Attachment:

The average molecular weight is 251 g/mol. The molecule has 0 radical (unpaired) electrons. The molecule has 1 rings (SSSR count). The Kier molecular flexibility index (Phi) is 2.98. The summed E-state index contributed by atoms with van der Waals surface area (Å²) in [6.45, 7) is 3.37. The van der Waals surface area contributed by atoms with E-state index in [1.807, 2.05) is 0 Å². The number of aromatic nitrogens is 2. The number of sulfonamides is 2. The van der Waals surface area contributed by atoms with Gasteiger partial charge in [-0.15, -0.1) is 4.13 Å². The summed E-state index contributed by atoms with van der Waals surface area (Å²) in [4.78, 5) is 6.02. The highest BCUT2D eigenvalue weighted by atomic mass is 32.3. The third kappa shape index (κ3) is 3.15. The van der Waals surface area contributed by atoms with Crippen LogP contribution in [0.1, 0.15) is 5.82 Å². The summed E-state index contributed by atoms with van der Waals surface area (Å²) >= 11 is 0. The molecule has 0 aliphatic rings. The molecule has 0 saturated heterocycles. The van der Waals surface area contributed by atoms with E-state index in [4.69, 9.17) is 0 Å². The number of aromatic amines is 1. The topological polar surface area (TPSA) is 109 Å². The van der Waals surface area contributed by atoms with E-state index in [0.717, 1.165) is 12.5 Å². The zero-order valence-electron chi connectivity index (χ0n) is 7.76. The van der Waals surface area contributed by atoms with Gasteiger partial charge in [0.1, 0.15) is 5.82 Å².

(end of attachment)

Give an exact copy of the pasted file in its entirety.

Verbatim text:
The average molecular weight is 251 g/mol. The molecule has 0 radical (unpaired) electrons. The molecule has 1 rings (SSSR count). The Kier molecular flexibility index (Phi) is 2.98. The summed E-state index contributed by atoms with van der Waals surface area (Å²) in [6.45, 7) is 3.37. The van der Waals surface area contributed by atoms with E-state index in [1.807, 2.05) is 0 Å². The number of aromatic nitrogens is 2. The number of sulfonamides is 2. The van der Waals surface area contributed by atoms with Gasteiger partial charge in [-0.15, -0.1) is 4.13 Å². The summed E-state index contributed by atoms with van der Waals surface area (Å²) in [4.78, 5) is 6.02. The highest BCUT2D eigenvalue weighted by atomic mass is 32.3. The third kappa shape index (κ3) is 3.15. The van der Waals surface area contributed by atoms with Crippen LogP contribution in [0.1, 0.15) is 5.82 Å². The summed E-state index contributed by atoms with van der Waals surface area (Å²) >= 11 is 0. The molecule has 0 aliphatic rings. The molecule has 0 saturated heterocycles. The van der Waals surface area contributed by atoms with E-state index in [4.69, 9.17) is 0 Å². The number of aromatic amines is 1. The topological polar surface area (TPSA) is 109 Å². The van der Waals surface area contributed by atoms with E-state index in [0.717, 1.165) is 12.5 Å². The zero-order valence-electron chi connectivity index (χ0n) is 7.76. The van der Waals surface area contributed by atoms with Gasteiger partial charge in [0.1, 0.15) is 5.82 Å².